What to look for as we approach the end of calving

As we approach the end of the spring calving season, we have started to see a rise in the number of outbreaks of scour (diarrhoea) in groups of calves.
It is not unusual to see more cases occurring in the youngest calves, especially towards the end of the calving block. The youngest animals are most vulnerable to infection. They haven’t had a chance to build up any immunity, so if they are exposed to these bugs before they have any antibody protection from their mother’s colostrum they succumb quickly. We see more problems now because there has been a high turnover frequency in the calving yard and where these pathogens are shed into the environment they will build up over time. If the beds build up where are not being cleaned out quick enough, they get damp and warm – the perfect environment for the survival and multiplication of several bugs. Suddenly the pathogen load becomes too high for the calves to avoid.
We see outbreaks of E.coli, rotavirus, coronavirus and cryptosporidiosis in calves ranging from a few days to a couple of weeks old. If outbreaks of scour are occurring in older calves, then we may suspect coccidiosis. The only way to know what you are dealing with is to test faecal samples from the affected group. Often results are most rewarding when these samples are tested fresh and before treatment has been given. With younger calves, where E.coli, rotavirus, coronavirus or crypto is suspected, testing just the affected calves will often yield results. We can do these at our in-house lab or out on the farm, so we can turn the results around while you wait. This means we can dispense the correct treatment as soon as possible.
The most important treatment for scouring calves is rehydration therapy. This can be administered either orally or intravenously by your vet. The level of dehydration will dictate what treatment is required. Contrary to previous belief, we find that calves do better when they continue to receive milk; cutting out milk feeds will only starve calves of much-needed energy. Milk feeds however, should be alternated with rehydration therapy rather than being mixed together, because mixing disturbs the digestion process.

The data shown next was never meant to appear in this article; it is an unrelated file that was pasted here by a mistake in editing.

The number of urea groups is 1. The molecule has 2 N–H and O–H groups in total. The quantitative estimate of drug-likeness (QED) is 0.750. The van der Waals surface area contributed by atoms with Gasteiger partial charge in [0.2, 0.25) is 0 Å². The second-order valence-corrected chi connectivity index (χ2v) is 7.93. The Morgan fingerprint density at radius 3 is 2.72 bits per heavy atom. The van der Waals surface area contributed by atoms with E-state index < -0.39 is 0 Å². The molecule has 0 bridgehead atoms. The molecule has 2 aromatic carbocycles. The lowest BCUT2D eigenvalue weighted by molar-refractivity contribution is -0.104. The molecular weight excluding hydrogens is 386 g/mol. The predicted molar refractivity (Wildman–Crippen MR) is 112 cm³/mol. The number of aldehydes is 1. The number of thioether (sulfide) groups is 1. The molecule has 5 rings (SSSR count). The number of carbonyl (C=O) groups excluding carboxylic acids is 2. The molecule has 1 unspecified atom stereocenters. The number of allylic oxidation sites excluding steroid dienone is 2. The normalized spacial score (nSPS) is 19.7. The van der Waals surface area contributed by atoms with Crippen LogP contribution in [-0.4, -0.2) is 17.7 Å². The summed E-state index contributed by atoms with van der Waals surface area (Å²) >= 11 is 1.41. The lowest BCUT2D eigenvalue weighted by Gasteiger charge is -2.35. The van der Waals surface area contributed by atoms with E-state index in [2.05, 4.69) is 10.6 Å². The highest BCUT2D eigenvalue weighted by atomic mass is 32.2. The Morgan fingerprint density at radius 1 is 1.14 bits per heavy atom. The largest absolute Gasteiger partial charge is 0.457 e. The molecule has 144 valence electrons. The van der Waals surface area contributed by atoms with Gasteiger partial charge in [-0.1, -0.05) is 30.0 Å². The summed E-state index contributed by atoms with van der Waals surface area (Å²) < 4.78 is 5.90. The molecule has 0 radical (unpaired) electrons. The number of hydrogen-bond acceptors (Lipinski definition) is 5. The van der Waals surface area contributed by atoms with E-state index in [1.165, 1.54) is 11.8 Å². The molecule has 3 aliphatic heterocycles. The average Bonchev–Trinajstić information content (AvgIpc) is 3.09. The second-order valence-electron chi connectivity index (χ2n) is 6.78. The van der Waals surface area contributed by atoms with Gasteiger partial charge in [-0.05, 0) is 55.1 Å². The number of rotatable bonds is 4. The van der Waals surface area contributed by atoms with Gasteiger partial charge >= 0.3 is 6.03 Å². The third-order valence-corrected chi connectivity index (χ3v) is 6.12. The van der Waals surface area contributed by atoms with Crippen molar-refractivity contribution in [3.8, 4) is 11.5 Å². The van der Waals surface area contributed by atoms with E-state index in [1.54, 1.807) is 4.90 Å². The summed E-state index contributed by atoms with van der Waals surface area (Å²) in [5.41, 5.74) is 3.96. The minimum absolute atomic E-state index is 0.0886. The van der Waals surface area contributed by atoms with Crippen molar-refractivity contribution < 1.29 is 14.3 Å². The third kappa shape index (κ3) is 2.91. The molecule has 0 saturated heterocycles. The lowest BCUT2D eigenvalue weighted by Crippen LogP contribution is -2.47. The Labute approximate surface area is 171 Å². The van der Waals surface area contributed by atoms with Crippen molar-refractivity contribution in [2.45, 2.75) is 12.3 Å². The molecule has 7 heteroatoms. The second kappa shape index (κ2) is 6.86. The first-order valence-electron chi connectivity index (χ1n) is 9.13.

It is also important to give calves pain relief. Antibiotics are rarely required, unless a bacterial infection is identified, or where secondary gut infections are suspected.
The viruses have no specific treatments, so supportive therapy is required. This can feel frustrating when you are in the middle of an outbreak. But good calving-yard hygiene and top-quality colostrum, fed at 10% of body weight within the first six hours of life, should be enough to give the calf substantial resilience. Where this isn’t enough, a vaccine can also be given to the mothers 3–12 weeks before calving to boost their antibodies to rotavirus, coronavirus and E.coli. Calves should then receive enough protective immunity via the mothers’ colostrum.
It is not uncommon to see these outbreaks occurring in both dairy and beef herds, but it can be logistically more challenging to treat beef calves who are still with their mothers. Especially where cryptosporidum is diagnosed, and the treatment requires daily oral doses for a week in total. It is critical that this is done safely, away from protective cows. If you suspect you may be having similar issues, then please do get in touch on 01258 472314 so we can help formulate a treatment and prevention plan.

by Alice Miller BVSC DBR MRCVS, Friars Moor Livestock Health

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